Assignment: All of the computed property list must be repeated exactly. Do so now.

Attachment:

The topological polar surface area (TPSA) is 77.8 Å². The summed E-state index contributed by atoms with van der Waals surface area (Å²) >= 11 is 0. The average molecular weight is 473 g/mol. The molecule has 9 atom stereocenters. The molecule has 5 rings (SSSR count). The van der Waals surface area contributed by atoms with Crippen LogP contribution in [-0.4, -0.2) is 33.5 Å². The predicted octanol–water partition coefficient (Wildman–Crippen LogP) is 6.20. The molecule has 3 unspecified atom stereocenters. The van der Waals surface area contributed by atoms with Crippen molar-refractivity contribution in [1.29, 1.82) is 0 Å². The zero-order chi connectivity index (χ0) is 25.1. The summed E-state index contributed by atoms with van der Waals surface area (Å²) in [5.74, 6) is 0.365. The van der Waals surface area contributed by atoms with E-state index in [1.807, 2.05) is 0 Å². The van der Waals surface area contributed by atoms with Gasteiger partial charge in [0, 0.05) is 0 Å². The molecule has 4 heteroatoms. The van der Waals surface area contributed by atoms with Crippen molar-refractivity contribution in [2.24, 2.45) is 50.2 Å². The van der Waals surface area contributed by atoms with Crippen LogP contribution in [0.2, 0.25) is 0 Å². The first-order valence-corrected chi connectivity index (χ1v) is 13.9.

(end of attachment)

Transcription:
The topological polar surface area (TPSA) is 77.8 Å². The summed E-state index contributed by atoms with van der Waals surface area (Å²) >= 11 is 0. The average molecular weight is 473 g/mol. The molecule has 9 atom stereocenters. The molecule has 5 rings (SSSR count). The van der Waals surface area contributed by atoms with Crippen LogP contribution in [-0.4, -0.2) is 33.5 Å². The predicted octanol–water partition coefficient (Wildman–Crippen LogP) is 6.20. The molecule has 3 unspecified atom stereocenters. The van der Waals surface area contributed by atoms with Crippen molar-refractivity contribution in [1.29, 1.82) is 0 Å². The zero-order chi connectivity index (χ0) is 25.1. The summed E-state index contributed by atoms with van der Waals surface area (Å²) in [5.74, 6) is 0.365. The van der Waals surface area contributed by atoms with E-state index in [1.807, 2.05) is 0 Å². The van der Waals surface area contributed by atoms with Gasteiger partial charge in [0, 0.05) is 0 Å². The molecule has 4 heteroatoms. The van der Waals surface area contributed by atoms with Crippen molar-refractivity contribution in [2.24, 2.45) is 50.2 Å². The van der Waals surface area contributed by atoms with Crippen LogP contribution in [0.2, 0.25) is 0 Å². The first-order valence-corrected chi connectivity index (χ1v) is 13.9.